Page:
IPO

Stitch Fix Confidentially Files For IPO

Stitch Fix has filed confidentially for an initial public offering as it readies itself to go public in the near future, according to Tech Crunch.

While it’s unknown when the company will go public, this move marks the official beginning of the process ahead of the S-1 filing, in which Stitch Fix will formally disclose its financials. Startups are allowed to file confidentially for IPOs under the JOBS act, allowing them to test the waters prior to formally releasing their company’s inner workings.

Tech Crunch reports that a handful of companies are planning to go public between Labor Day and Thanksgiving, but since Stitch Fix only recently hired its CFO, Paul Yee, in June, it’s possible that it will push an IPO back a bit. A representative from Stitch Fix declined to comment.

Founded in 2011 by CEO Katrina Lake, Stitch Fix gathers information about your personal style and delivers clothes to your door, allowing you to pick what to buy and what to return. The last round of funding raised was in June 2014, with a post-valuation of $309.31 million.

A major challenge for Stitch Fix is predicting revenue. Some subscription businesses, like Blue Apron, have struggled with customer retention. And consumer IPOs have not done so well in public markets: While Snap debuted big, shares continue to hit record lows, and Blue Apron saw a sharp decline following Amazon’s upcoming entry into meal kit delivery.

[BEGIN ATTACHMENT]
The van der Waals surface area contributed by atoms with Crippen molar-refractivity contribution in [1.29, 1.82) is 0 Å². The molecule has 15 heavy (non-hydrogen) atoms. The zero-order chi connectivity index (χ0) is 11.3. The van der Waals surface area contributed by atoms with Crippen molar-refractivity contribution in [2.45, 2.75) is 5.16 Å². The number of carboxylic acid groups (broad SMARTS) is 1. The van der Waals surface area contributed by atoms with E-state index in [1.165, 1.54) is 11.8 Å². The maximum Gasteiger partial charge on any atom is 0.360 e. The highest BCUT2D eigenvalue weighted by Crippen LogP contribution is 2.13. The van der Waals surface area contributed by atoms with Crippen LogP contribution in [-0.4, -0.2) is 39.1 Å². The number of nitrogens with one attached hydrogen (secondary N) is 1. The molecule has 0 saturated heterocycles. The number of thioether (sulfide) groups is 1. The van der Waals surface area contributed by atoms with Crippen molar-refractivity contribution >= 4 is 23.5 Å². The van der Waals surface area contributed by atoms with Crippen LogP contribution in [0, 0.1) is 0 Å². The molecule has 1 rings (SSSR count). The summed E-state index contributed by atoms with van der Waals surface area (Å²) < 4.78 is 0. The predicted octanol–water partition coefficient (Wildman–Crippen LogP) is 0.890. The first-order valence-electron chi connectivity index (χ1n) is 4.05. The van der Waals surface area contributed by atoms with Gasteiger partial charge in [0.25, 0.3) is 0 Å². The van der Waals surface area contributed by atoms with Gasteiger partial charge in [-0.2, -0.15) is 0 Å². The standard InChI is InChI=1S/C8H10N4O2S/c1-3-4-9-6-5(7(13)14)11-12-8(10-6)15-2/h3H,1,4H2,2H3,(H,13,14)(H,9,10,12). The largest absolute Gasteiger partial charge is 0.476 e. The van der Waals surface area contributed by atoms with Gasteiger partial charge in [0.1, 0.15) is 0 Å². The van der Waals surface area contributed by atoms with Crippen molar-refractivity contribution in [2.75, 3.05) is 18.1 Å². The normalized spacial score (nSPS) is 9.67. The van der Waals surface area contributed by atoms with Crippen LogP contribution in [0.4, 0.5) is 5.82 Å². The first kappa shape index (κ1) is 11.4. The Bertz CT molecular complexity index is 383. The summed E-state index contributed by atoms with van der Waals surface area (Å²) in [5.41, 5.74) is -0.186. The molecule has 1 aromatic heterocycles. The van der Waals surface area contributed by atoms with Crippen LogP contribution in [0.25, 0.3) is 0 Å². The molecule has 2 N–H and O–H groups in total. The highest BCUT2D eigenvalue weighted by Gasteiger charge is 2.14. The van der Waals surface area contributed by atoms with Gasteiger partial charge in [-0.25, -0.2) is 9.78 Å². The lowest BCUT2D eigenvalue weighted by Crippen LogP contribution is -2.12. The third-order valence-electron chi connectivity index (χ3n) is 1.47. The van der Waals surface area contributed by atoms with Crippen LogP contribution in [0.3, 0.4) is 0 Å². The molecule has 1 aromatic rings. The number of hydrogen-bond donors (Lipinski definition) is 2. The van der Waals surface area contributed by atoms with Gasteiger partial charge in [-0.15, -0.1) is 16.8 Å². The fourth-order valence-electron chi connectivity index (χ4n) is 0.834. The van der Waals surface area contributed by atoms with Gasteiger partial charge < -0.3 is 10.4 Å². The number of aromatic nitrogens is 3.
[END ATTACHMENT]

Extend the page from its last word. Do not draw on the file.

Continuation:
Stitch Fix is also facing competition from Amazon, which recently launched Prime Wardrobe. And the market is already crowded, with subscription style sites, including Le Tote, Rent the Runway, Dia & Co. and more.

Stitch Fix’s filing will be able to tell if users are purchasing enough items to offset the customer acquisition costs. Its next steps will be to publicly release the information, and 15 days later begin the “road show,” when it will pitch the company to investors ahead of its public debut.

——————————–

Latest Insights: 

The Which Apps Do They Want Study analyzes survey data collected from 1,045 American consumers to learn how they use merchant apps to enhance in-store shopping experiences, and their interest in downloading more in the future. Our research covered consumers’ usage of in-app features like loyalty and rewards offerings and in-store navigation, helping to assess how merchants can design apps to distinguish themselves from competitors.

Click to comment

TRENDING RIGHT NOW

To Top